How Sweet It Is: Bloomberg’s Hard-Won Victory for Common Sense

 

Yesterday, the New York City Board of Health voted 8-0 (with 1 abstention) to approve Mayor Bloomberg’s 16 ounce portion cap on sugary drinks. While industry tried to portray the Bloomberg proposal as a ban on soda and an example of government overreach, cooler heads prevailed at the Board of Health.  Capping sugary drink sizes at 16 ounces at food establishments overseen by the Board doesn’t prevent anyone from drinking more than 16 ounces.  It merely resets portion size defaults at these venues and will help to change societal norms once it goes into effect in six months.

Of course, the beverage industry will probably challenge the measure with a lawsuit. And they may try to delay the implementation of the portion cap until Mayor Bloomberg has left office in the hopes that the NYC legislature will overturn it. But no one can take away Mayor Bloomberg’s victory  — a victory made even sweeter if you look at the history of a penny per ounce sugary drink tax in New York state. Twice, the beverage industry managed to derail sugary drink taxes at the state level (spending over $13 million in the process).  Mayor Bloomberg has been a staunch supporter of the tax and his administration conceived of and supported a portion cap regulation only when it became clear a tax wouldn’t pass.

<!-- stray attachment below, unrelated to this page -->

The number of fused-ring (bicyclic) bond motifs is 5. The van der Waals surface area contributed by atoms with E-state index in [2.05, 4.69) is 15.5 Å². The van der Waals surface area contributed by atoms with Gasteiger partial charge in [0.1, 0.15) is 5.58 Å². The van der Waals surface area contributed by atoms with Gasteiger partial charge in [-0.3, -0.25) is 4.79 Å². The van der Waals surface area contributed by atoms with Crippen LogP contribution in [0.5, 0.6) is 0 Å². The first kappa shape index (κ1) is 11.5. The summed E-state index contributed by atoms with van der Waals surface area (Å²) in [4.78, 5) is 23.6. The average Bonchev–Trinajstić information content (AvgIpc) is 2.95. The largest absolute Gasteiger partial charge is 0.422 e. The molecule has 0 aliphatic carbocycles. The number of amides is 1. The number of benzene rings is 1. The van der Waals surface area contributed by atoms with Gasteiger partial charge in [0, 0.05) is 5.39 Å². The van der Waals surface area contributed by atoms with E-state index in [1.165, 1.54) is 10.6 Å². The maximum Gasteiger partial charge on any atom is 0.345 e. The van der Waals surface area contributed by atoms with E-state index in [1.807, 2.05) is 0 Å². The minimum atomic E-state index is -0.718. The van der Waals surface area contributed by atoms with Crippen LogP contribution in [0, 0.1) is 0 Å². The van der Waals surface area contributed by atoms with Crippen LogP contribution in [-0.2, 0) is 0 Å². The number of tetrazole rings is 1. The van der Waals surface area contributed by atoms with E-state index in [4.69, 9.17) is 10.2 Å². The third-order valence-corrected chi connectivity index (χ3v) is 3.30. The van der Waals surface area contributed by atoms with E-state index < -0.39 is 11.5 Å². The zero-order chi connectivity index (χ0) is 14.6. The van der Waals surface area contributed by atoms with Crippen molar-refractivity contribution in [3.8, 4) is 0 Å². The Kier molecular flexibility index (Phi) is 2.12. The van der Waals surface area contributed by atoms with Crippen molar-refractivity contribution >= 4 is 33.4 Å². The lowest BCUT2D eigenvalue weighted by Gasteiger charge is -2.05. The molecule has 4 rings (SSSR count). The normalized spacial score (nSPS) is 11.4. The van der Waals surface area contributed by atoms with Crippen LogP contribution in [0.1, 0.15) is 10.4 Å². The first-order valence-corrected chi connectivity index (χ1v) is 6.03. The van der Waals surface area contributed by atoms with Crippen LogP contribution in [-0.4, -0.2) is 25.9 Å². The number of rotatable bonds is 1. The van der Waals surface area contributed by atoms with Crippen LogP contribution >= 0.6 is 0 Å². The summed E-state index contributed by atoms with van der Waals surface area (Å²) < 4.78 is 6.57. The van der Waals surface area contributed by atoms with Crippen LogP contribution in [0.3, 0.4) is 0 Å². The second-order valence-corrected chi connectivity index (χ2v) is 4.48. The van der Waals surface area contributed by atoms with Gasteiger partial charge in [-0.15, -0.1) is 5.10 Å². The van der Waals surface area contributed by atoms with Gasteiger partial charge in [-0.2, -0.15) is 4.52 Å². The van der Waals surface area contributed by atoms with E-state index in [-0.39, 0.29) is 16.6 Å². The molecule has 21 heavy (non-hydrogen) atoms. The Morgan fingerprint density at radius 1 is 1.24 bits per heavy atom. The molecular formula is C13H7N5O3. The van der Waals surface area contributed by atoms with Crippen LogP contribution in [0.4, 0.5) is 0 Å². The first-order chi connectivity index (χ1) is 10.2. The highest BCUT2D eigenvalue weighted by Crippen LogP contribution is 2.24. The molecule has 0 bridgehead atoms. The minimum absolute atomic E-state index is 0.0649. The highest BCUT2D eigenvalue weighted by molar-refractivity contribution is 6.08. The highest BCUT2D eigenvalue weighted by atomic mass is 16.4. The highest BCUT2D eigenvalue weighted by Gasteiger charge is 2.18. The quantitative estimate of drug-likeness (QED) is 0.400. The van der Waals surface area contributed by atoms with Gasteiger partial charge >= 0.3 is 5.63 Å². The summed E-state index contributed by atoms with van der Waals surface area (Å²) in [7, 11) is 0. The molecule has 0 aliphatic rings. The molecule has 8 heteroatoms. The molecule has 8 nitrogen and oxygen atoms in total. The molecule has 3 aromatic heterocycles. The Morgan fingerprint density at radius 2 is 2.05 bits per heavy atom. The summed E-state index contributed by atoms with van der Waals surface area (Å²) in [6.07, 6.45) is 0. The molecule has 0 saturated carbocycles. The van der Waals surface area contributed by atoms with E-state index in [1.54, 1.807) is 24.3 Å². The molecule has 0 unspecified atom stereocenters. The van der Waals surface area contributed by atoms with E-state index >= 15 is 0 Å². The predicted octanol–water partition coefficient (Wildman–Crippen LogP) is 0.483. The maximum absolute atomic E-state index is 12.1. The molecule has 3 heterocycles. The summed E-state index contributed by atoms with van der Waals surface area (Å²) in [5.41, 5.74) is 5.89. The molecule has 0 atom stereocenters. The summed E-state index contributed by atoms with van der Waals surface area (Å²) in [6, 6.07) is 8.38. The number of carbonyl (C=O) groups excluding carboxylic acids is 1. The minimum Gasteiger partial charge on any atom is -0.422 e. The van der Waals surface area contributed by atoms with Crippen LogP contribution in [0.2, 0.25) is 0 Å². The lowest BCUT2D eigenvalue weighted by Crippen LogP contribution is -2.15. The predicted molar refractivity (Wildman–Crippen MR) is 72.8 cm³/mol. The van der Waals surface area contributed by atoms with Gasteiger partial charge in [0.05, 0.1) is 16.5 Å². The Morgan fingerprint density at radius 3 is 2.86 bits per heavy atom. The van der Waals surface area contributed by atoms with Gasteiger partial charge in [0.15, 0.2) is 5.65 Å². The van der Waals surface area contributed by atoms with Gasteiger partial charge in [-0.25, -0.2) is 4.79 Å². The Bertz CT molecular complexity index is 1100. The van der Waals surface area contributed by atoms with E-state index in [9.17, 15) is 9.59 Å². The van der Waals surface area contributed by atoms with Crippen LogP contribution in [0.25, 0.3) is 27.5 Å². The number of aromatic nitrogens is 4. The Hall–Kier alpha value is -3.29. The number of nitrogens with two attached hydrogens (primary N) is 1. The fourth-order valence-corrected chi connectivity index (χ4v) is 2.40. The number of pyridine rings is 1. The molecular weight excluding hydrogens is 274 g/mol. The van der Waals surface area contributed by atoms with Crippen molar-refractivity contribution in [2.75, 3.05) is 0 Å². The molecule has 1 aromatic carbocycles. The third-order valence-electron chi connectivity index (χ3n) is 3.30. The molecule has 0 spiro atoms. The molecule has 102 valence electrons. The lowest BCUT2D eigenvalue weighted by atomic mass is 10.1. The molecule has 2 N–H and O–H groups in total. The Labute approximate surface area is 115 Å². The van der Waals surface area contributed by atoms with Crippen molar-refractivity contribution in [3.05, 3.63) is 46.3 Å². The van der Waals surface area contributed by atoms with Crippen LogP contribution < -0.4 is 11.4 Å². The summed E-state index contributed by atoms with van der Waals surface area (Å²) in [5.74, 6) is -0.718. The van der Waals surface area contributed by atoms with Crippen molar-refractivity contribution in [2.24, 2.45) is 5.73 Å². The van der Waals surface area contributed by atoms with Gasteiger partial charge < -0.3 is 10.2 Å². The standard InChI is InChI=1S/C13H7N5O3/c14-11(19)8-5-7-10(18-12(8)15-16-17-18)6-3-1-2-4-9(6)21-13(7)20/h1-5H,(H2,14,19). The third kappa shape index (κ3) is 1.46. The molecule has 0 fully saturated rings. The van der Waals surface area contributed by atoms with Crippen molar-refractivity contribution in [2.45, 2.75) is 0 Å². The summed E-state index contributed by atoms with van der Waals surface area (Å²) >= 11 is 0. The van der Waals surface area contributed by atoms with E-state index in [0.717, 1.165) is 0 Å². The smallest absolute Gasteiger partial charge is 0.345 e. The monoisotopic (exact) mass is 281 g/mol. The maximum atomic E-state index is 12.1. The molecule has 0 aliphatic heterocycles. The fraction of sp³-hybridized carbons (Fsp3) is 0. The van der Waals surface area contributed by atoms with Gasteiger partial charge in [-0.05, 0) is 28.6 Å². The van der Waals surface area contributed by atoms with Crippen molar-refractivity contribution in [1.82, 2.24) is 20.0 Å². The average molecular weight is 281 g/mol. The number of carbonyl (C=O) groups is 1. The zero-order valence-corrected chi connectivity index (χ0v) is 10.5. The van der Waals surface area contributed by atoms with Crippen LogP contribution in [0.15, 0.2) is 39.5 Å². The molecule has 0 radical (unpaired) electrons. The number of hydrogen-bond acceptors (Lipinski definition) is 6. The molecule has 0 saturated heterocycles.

One might say that Mayor Bloomberg outsmarted the beverage industry by finding a way to circumvent the legislative process. Certainly, this measure would never have passed the New York City Council where the legislators (like many) are beholden to lobbying by deep-pocketed campaign contributors. No community in the country has yet to pass a sugary drink tax, as relentless lobbying and public relations campaigns from the beverage, grocery, convenience store, restaurant and other industries have proven to be an enormous obstacle. The New York Times reported that that industry has spent more than $1 million in NYC on a public relations campaign opposing 16 ounce NYC portion cap.

New York City, which has seen a statistically significant drop in childhood obesity rates, once again leads the nation in putting the health of its citizens first. Mayor Bloomberg’s portion cap will likely lower sugary drink consumption and has already started a nationwide discussion about out-of-whack norms when it comes to food and drink portion sizes.

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